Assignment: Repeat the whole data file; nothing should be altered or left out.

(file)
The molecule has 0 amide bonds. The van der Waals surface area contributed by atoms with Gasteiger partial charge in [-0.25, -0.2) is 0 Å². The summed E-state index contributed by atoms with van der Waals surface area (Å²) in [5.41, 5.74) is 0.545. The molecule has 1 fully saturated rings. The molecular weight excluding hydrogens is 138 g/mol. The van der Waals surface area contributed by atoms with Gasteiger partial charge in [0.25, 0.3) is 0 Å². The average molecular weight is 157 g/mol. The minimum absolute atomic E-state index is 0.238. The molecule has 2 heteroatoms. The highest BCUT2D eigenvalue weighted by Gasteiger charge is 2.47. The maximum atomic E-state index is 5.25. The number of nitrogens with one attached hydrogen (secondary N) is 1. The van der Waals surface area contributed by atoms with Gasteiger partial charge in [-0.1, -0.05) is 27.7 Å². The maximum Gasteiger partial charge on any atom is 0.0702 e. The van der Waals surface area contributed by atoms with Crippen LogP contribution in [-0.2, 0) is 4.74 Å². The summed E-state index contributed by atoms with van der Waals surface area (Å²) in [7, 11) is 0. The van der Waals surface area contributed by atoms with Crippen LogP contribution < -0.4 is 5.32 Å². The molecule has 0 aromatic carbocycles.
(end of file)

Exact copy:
The molecule has 0 amide bonds. The van der Waals surface area contributed by atoms with Gasteiger partial charge in [-0.25, -0.2) is 0 Å². The summed E-state index contributed by atoms with van der Waals surface area (Å²) in [5.41, 5.74) is 0.545. The molecule has 1 fully saturated rings. The molecular weight excluding hydrogens is 138 g/mol. The van der Waals surface area contributed by atoms with Gasteiger partial charge in [0.25, 0.3) is 0 Å². The average molecular weight is 157 g/mol. The minimum absolute atomic E-state index is 0.238. The molecule has 2 heteroatoms. The highest BCUT2D eigenvalue weighted by Gasteiger charge is 2.47. The maximum atomic E-state index is 5.25. The number of nitrogens with one attached hydrogen (secondary N) is 1. The van der Waals surface area contributed by atoms with Gasteiger partial charge in [-0.1, -0.05) is 27.7 Å². The maximum Gasteiger partial charge on any atom is 0.0702 e. The van der Waals surface area contributed by atoms with Crippen LogP contribution in [-0.2, 0) is 4.74 Å². The summed E-state index contributed by atoms with van der Waals surface area (Å²) in [7, 11) is 0. The van der Waals surface area contributed by atoms with Crippen LogP contribution < -0.4 is 5.32 Å². The molecule has 0 aromatic carbocycles.